“You don’t sweat as easy and you feel more energized,” said Forsyth. “I always have my fastest times in the 50s and the slight rain.”
For many runners the first sign of frost means it is time to start running inside. But Forsyth says he will do all he can to avoid running on the treadmill. Not only does it hurt his knees, but he says it takes away from the experience.
“Part of the enjoyment of running is exploring, finding new places and seeing what’s around the corner,” said Forsyth. “There’s no scenery inside.”
But running in the cold is not the same as running in warmer temperatures. Runners have to dress properly to avoid frostbite, hypothermia and joint injuries. Athletes also should not anticipate the same run times as they have had during the fall season.
“Expect to go slow the first mile or so,” said Forsyth.
How athletes dress could significantly improve or worsen their running experience. A decent pair of wind resistant gloves improves comfort tremendously.
“My hands are the first things to get cold. Hands are a part of your extremities hard for them to heat up.”
Forsyth says dry-fit gloves are not necessary because if his hands get sweaty, he will want to take them off anyways. As for feet, it is important to have a warm pair of socks that can wick away sweat. Running shoes should have decent traction to prevent falling on slippery ice.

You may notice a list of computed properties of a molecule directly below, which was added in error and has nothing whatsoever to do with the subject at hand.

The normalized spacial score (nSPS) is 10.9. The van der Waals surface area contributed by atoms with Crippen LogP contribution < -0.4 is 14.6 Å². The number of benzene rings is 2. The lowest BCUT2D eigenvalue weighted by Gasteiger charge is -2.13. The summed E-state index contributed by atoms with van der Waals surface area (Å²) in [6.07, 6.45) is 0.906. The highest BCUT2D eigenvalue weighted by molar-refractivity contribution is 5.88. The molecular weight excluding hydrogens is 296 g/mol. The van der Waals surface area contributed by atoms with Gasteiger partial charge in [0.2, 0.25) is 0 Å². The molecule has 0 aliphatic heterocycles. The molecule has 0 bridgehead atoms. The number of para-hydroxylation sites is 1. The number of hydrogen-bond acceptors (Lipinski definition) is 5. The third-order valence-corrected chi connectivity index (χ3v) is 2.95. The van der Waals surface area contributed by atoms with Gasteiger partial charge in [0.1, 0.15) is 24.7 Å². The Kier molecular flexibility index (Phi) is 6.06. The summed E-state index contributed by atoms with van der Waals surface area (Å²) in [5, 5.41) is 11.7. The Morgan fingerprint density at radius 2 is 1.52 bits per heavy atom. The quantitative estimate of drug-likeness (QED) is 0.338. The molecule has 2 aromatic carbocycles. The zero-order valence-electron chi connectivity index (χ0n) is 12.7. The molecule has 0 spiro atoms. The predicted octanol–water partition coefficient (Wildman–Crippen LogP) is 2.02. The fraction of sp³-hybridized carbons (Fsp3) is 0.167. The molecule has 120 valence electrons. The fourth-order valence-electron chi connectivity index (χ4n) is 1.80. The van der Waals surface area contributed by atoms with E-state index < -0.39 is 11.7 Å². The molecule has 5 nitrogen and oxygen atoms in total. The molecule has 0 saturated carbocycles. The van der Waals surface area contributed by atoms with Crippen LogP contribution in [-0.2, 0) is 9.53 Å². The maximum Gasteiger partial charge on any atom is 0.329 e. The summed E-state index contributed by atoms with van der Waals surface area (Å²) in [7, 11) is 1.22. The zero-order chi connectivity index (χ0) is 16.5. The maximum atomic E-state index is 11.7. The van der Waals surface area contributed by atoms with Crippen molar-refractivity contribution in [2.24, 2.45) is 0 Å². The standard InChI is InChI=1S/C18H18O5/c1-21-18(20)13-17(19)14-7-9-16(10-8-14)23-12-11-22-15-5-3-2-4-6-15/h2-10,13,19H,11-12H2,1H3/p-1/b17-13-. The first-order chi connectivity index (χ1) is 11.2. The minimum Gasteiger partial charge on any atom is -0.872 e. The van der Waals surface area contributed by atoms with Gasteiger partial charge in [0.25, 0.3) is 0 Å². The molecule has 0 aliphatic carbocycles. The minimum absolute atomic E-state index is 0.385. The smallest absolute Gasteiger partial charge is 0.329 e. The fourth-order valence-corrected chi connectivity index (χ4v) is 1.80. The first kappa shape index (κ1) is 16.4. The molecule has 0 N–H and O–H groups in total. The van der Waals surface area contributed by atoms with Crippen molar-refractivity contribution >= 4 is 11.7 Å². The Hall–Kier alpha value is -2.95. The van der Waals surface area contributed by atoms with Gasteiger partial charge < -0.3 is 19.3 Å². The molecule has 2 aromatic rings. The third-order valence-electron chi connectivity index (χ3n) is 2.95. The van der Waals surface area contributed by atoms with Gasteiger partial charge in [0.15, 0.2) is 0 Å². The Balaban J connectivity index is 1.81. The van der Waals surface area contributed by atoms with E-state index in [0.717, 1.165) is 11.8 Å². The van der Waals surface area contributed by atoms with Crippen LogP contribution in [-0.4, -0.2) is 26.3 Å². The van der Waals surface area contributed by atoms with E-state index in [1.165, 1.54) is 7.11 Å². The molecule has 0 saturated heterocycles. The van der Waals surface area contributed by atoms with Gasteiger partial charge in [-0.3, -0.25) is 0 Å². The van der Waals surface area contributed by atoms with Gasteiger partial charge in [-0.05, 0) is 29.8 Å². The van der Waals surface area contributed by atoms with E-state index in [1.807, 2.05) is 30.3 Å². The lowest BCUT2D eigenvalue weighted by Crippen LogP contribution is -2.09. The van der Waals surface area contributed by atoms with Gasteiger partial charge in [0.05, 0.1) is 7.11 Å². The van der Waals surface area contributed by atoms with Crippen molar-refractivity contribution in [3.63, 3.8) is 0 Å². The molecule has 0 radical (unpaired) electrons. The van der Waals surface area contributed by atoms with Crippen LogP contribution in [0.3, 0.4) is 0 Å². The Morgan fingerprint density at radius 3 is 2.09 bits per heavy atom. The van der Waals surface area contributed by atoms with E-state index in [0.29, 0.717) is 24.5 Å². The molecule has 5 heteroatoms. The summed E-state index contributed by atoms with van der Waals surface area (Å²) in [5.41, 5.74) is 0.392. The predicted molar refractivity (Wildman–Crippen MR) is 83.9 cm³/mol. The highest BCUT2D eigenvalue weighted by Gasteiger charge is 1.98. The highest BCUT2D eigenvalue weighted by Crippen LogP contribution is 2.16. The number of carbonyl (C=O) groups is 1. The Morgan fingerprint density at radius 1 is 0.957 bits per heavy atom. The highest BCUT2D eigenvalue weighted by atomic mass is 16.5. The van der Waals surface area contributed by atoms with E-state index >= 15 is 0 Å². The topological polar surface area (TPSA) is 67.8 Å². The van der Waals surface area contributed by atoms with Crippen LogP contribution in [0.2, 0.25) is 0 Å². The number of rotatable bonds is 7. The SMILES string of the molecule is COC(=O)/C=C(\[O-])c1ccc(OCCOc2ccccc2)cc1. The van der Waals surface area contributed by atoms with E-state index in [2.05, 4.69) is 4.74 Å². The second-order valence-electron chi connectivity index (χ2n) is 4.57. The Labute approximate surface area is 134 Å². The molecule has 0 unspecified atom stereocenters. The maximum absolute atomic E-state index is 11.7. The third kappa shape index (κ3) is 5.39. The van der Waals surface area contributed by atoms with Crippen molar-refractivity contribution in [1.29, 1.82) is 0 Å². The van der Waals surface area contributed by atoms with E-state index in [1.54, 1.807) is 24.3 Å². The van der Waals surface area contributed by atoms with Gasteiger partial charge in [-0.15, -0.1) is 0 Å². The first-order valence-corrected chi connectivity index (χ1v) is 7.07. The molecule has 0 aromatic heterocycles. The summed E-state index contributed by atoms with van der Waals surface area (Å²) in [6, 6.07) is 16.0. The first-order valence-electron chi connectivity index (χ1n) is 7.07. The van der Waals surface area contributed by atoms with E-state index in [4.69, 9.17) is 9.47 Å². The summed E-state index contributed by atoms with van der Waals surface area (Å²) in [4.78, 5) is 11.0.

Forsyth says layers are the best way to stay comfortable throughout the whole workout. It gives runners the ability to manage their temperature while warming up during the run. According to runnersworld.com, you should dress as though it is 10 to 20 degrees warmer outside. Wearing too much clothing can cause overheating and discomfort.
But it is not just about how you dress. Experts say those who run in the winter are at a greater risk for dehydration. According to running.competitor.com, runners do not sweat as much and feel less thirsty when they are cold. This leads to a decrease in water consumption during the winter months. It is imperative that athletes drink half their body weight in fluid ounces to avoid dehydration.